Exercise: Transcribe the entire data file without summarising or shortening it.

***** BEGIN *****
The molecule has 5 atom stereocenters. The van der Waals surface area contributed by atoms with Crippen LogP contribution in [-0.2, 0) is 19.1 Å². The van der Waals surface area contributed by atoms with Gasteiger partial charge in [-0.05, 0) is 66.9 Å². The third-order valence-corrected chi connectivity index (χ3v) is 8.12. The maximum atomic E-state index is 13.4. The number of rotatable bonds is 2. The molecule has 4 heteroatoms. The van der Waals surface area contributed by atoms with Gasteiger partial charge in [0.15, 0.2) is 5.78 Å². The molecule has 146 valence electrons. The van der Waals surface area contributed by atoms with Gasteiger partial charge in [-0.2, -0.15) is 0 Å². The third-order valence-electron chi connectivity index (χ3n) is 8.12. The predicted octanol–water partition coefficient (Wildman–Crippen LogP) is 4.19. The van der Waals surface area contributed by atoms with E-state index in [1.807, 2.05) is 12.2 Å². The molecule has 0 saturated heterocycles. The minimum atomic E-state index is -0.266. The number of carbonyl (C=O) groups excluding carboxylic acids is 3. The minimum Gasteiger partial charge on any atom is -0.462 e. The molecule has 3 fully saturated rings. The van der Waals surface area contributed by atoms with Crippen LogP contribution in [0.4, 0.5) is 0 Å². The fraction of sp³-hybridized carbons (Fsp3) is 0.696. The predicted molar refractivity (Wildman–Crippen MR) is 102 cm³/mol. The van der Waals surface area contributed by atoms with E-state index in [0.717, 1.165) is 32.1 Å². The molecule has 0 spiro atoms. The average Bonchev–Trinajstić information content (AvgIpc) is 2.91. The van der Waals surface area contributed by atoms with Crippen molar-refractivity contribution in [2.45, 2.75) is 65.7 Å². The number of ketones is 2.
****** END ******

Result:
The molecule has 5 atom stereocenters. The van der Waals surface area contributed by atoms with Crippen LogP contribution in [-0.2, 0) is 19.1 Å². The van der Waals surface area contributed by atoms with Gasteiger partial charge in [-0.05, 0) is 66.9 Å². The third-order valence-corrected chi connectivity index (χ3v) is 8.12. The maximum atomic E-state index is 13.4. The number of rotatable bonds is 2. The molecule has 4 heteroatoms. The van der Waals surface area contributed by atoms with Gasteiger partial charge in [0.15, 0.2) is 5.78 Å². The molecule has 146 valence electrons. The van der Waals surface area contributed by atoms with Gasteiger partial charge in [-0.2, -0.15) is 0 Å². The third-order valence-electron chi connectivity index (χ3n) is 8.12. The predicted octanol–water partition coefficient (Wildman–Crippen LogP) is 4.19. The van der Waals surface area contributed by atoms with E-state index in [1.807, 2.05) is 12.2 Å². The molecule has 0 saturated heterocycles. The minimum atomic E-state index is -0.266. The number of carbonyl (C=O) groups excluding carboxylic acids is 3. The minimum Gasteiger partial charge on any atom is -0.462 e. The molecule has 3 fully saturated rings. The van der Waals surface area contributed by atoms with Crippen LogP contribution in [0.4, 0.5) is 0 Å². The fraction of sp³-hybridized carbons (Fsp3) is 0.696. The predicted molar refractivity (Wildman–Crippen MR) is 102 cm³/mol. The van der Waals surface area contributed by atoms with E-state index in [0.717, 1.165) is 32.1 Å². The molecule has 0 spiro atoms. The average Bonchev–Trinajstić information content (AvgIpc) is 2.91. The van der Waals surface area contributed by atoms with Crippen molar-refractivity contribution in [2.45, 2.75) is 65.7 Å². The number of ketones is 2.